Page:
As with anything and everything I write, I pray readers will enjoy my books because of the impression that is left on them. I hope and pray that they can be encouraged in their Christian walk or maybe encounter a need for a Savoir for the first time.

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Anyone who says they have only one life to live must not know how to read a book. ~Author Unknown

Is anything in the book based on your own life?

Be The Blessing does include some real occurrences from my experience as a pastor’s wife. Some of the events that Addy must endure and go through with church members has happened in my life.

What is your favorite scene in the book?

My favorite scene in Be The Blessing is the moment that Conrad tells Addy that she looks more like Jesus. I crave that!

Oh to be like Jesus!

Oh, to be like Jesus!

Why Christian fiction?

I only read Christian fiction and some nonfiction. I only write Christian literature. First, I feel God has called me to a writing ministry. Second, I desire to communicate Christ through what I write so that others may encounter Him, too. I want to encourage Christians to fulfill what God has planned for their lives.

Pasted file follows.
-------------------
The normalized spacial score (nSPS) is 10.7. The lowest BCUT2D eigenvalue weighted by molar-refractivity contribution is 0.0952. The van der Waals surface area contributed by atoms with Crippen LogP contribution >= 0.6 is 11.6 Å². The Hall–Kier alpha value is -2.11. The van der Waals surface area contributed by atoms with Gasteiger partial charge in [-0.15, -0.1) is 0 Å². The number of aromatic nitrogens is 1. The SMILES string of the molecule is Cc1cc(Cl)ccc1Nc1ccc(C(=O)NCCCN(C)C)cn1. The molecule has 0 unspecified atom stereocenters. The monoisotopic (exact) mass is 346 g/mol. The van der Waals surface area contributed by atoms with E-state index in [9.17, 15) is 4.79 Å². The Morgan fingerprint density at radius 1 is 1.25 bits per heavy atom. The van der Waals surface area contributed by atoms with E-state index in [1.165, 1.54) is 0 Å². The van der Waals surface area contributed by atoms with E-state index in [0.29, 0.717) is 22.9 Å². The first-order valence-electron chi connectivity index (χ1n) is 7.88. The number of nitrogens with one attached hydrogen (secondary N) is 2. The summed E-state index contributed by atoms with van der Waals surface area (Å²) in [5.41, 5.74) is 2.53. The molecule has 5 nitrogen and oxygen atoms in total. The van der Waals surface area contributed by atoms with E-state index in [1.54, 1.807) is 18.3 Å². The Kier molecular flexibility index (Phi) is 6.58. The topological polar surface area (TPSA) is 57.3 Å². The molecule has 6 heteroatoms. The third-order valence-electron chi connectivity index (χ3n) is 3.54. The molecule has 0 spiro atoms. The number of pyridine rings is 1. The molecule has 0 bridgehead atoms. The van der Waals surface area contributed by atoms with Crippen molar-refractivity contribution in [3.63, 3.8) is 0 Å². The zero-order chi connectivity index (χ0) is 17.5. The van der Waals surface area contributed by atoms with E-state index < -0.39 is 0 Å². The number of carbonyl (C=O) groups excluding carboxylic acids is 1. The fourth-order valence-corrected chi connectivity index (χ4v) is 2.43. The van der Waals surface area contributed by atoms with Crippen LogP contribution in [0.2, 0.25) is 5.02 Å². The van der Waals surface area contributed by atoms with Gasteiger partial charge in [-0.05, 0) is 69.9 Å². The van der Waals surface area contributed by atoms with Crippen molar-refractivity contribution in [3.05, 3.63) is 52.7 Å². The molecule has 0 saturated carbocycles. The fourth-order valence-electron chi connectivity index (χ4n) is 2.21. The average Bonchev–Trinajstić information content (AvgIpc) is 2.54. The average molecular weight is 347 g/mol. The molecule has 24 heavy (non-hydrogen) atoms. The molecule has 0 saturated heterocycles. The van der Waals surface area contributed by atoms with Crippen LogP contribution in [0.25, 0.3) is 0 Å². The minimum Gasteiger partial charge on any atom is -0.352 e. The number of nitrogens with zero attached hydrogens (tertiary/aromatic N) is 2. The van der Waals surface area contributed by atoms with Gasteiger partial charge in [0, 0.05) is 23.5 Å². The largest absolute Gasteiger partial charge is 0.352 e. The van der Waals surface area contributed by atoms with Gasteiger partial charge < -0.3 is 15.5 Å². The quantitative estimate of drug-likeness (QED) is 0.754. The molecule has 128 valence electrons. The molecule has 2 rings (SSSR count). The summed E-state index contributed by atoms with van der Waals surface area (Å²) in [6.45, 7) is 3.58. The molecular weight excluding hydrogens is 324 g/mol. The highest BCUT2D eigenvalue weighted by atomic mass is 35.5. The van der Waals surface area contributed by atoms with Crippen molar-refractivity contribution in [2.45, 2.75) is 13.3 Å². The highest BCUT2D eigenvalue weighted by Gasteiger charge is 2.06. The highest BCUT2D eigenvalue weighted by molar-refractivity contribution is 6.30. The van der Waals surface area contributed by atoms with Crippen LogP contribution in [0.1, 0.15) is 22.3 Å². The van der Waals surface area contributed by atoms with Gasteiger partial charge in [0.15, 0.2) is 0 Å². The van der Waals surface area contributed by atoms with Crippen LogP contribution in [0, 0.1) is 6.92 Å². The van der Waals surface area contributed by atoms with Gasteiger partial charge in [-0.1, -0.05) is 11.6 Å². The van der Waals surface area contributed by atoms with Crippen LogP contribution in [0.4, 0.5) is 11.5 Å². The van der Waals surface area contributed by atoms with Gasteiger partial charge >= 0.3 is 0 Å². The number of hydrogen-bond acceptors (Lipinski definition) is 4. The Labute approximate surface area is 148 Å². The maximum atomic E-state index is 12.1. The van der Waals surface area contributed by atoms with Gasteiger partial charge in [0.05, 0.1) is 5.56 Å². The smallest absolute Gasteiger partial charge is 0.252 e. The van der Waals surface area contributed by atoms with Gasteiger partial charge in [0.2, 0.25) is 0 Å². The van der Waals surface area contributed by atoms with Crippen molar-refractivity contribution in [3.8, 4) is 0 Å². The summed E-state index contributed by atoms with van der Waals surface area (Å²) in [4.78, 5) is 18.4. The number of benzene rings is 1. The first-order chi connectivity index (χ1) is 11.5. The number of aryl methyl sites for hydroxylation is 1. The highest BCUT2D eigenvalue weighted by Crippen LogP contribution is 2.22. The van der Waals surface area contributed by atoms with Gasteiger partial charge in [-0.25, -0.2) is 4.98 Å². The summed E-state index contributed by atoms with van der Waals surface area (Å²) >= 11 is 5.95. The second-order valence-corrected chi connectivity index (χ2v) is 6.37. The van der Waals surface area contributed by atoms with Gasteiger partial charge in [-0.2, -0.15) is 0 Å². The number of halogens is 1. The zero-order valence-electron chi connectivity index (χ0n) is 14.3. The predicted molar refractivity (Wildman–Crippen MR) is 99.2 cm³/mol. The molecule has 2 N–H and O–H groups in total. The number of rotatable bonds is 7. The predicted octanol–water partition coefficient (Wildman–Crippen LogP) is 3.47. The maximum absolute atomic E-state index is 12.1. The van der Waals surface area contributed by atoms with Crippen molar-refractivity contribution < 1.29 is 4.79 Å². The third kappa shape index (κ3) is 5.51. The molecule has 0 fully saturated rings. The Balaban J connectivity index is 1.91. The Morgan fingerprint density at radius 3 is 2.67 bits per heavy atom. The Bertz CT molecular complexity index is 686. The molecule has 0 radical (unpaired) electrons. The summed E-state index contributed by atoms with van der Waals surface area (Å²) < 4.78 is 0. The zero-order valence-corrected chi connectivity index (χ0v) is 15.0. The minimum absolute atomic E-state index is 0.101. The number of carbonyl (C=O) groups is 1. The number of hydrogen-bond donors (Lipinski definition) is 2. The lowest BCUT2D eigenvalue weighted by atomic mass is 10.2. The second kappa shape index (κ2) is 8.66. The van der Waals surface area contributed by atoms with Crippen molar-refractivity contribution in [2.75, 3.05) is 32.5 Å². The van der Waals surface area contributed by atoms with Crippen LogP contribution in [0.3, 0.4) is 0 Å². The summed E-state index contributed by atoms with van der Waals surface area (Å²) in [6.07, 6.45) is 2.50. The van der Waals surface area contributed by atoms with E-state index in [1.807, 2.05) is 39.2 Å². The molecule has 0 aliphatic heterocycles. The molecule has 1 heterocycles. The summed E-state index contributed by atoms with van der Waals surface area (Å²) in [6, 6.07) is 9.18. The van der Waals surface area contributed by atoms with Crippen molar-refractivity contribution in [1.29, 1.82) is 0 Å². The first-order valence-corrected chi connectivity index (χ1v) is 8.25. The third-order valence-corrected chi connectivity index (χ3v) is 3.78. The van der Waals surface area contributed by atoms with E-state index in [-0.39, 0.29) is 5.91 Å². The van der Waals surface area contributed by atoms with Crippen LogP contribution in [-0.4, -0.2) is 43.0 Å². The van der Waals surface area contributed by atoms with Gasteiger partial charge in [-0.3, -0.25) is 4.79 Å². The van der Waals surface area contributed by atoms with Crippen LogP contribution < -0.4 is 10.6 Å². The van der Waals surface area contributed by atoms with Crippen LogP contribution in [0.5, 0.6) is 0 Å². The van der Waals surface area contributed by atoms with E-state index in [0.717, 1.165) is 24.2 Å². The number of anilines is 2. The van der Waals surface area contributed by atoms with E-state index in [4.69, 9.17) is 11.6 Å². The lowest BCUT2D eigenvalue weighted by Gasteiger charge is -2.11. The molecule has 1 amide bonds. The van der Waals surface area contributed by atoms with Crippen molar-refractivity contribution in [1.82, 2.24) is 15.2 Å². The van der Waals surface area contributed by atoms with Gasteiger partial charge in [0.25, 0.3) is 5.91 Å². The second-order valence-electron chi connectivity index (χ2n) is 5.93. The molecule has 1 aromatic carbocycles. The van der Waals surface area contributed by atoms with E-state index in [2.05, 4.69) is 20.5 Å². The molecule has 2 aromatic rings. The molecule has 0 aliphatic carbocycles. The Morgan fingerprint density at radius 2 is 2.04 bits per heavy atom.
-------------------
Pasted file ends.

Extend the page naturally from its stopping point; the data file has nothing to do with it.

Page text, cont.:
Is there anything else you’d like us to know?

All I can add is that God has so blessed me as well as humbled me by allowing me to write for Him. I promised Him long ago that if a book I write only touches one for Christ, that is enough reason to write it.

Find Paula Online:

Blog: www.paulamowery.blogspot.com.

Book reviews and articles: www.christianonlinemagazine.com.

Find her editor bio under “submissions” at www.prismbookgroup.com.

Paula, thanks so much for sharing your books with us today! Have a question for Paula? Please send them to us below!

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Tweet This: If a book I write touches one for Christ, that is enough reason to write it.

 

 

 

 

Introducing pre-published author, Tom Threadgill!

I’m extremely excited to introduce you to one of the best writers I know: Tom Threadgill.

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When I first read Tom’s work, I was blown away by his talent. When you read his book, you’ll see why. His writing is seamless and spell-binding. Usually when I read a break-out author’s first work, I find myself editing. When I read Tom’s, I got caught up in the story. It gave me the creeps. And that’s a good thing, because he writes creepy Christian fiction! I see big things in this man’s future!

If you want to be among the first to get to know the next John Grisham/Dean Koontz/Ted Dekker, here’s your chance!